43. The applicant argued, with some force, that police officers should not be able to hide behind references to anonymous informants by way of justifying abuse of their power of arrest. The Court reiterates, however, that in the domestic proceedings the applicant did not attempt to raise any complaints concerning bad faith or oppression. His claim was based on the narrow legal argument concerning the state of mind of the arresting officer relevant under section 12(1)(b) of the 1984 Act. Nor is the Court persuaded that there was any immunity conferred on other police officers, as a result of the finding by the domestic courts, that the arresting officer had the required suspicion. If the briefing officer or any other superior officer had deliberately passed on misleading or inaccurate information to the arresting officer, the police authorities would have been liable for wrongful arrest or false imprisonment in respect of that misconduct (see paragraph 25 above).
44. The Court does not find, therefore, that the approach of the domestic courts to the standard of suspicion in this case removed the accountability of the police for arbitrary arrest, or conferred on the police any impunity with regard to arrests conducted on the basis of confidential information. In the circumstances, the suspicion against the applicant reached the required level as it was based on specific information that he was involved in the murder of Kurt Konig and the purpose of the deprivation of liberty was to confirm or dispel that suspicion. The applicant can accordingly be said to have been arrested and detained on “reasonable suspicion” of a criminal offence, within the meaning of sub-paragraph (c) of Article 5 § 1.
Accordingly, there has been no violation of that provision.
II. ALLEGED VIOLATION OF ARTICLE 5 § 3 OF THE CONVENTION
45. The applicant complained that he had not been brought promptly or at all before a judge after his arrest, relying on Article 5 § 3 of the Convention, which provides:
“Everyone arrested or detained in accordance with the provisions of paragraph 1 (c) of this Article shall be brought promptly before a judge or other officer authorised by law to exercise judicial power and shall be entitled to trial within a reasonable time or to release pending trial. Release may be conditioned by guarantees to appear for trial.”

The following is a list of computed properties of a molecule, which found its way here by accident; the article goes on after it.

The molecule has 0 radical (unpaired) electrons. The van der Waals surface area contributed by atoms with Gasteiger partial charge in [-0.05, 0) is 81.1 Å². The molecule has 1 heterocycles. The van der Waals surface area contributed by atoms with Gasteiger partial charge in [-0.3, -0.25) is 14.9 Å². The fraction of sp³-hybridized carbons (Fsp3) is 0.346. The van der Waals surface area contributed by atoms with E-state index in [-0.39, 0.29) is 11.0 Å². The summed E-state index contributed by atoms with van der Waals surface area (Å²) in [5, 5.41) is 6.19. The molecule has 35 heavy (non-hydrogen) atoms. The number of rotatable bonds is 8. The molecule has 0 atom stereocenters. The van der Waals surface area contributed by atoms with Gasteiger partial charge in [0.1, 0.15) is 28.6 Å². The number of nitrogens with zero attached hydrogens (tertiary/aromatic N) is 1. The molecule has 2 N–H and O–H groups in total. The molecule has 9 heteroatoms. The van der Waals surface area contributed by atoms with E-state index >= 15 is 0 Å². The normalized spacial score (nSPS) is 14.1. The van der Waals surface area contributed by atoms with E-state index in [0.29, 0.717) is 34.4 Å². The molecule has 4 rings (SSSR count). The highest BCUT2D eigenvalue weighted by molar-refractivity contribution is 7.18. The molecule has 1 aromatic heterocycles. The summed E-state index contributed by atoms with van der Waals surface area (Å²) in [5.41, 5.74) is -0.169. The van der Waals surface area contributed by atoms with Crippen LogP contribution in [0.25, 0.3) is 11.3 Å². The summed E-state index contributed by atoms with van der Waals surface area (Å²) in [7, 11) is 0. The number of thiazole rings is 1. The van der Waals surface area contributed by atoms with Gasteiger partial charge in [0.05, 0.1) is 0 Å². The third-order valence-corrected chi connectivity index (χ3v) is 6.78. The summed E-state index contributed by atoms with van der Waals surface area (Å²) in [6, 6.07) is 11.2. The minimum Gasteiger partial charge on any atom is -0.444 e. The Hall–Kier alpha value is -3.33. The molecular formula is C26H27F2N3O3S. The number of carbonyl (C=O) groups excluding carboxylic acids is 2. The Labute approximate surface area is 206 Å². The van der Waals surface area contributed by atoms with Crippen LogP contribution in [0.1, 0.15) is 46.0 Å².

46. The Court notes that the Government have not disputed that the applicant was held for six days and thirteen hours before his eventual release and that this was not in compliance with the requirement to bring an arrested person promptly before an appropriate judicial officer. Having regard to its case-law (in particular Brogan and Others, cited above, pp. 33-34, § 62, where detention periods exceeding four days for terrorist suspects were found not to be compatible with the requirement of prompt judicial control), the Court finds that there has in this respect been a violation of Article 5 § 3 of the Convention.
III. ALLEGED VIOLATION OF ARTICLE 5 § 5 OF THE CONVENTION
47. The applicant also relied on Article 5 § 5 of the Convention, which provides:
“Everyone who has been the victim of arrest or detention in contravention of the provisions of this Article shall have an enforceable right to compensation.”
48. The Government submitted that the applicant did have an enforceable right to compensation in the courts in respect of unlawful arrest and detention. He did not receive compensation, however, as the courts were satisfied that he had been lawfully arrested and detained.
49. The applicant submitted that the requirements for a lawful arrest in domestic law fell short of the requirements imposed by Article 5 of the Convention and, therefore, pursuant to domestic law, he did not have an enforceable right to compensation for the matters of which he complained.
50. As the Court has found no violation of Article 5 § 1 (concerning the existence of reasonable grounds of suspicion to justify the applicant’s arrest), no issue arises under Article 5 § 5 in relation to this complaint of the applicant.
51. On the other hand, the Court has found above that there has been a breach of Article 5 § 3 of the Convention concerning the length of time during which the applicant was detained before being either released or brought before an appropriate judicial officer. It is not disputed that, as this detention was in accordance with domestic law, no enforceable right to compensation existed. In this regard, therefore, there has been a breach of Article 5 § 5 of the Convention.
IV. APPLICATION OF ARTICLE 41 OF THE CONVENTION
52. Article 41 of the Convention provides:
“If the Court finds that there has been a violation of the Convention or the Protocols thereto, and if the internal law of the High Contracting Party concerned allows only partial reparation to be made, the Court shall, if necessary, afford just satisfaction to the injured party.”
53. The applicant claimed that he had suffered non-pecuniary damage in relation to the six days and thirteen hours which he spent in detention, referring to the allegations which he had made in the domestic proceedings that he had been assaulted. He also referred to the conditions of detention in Castlereagh as being inhuman and degrading. He claimed that exemplary damages were appropriate where those responsible for arrest had been shown to have acted in a high-handed or oppressive manner. He claimed 20,000 to 40,000 pounds sterling (GBP), having regard to the applicable domestic scales.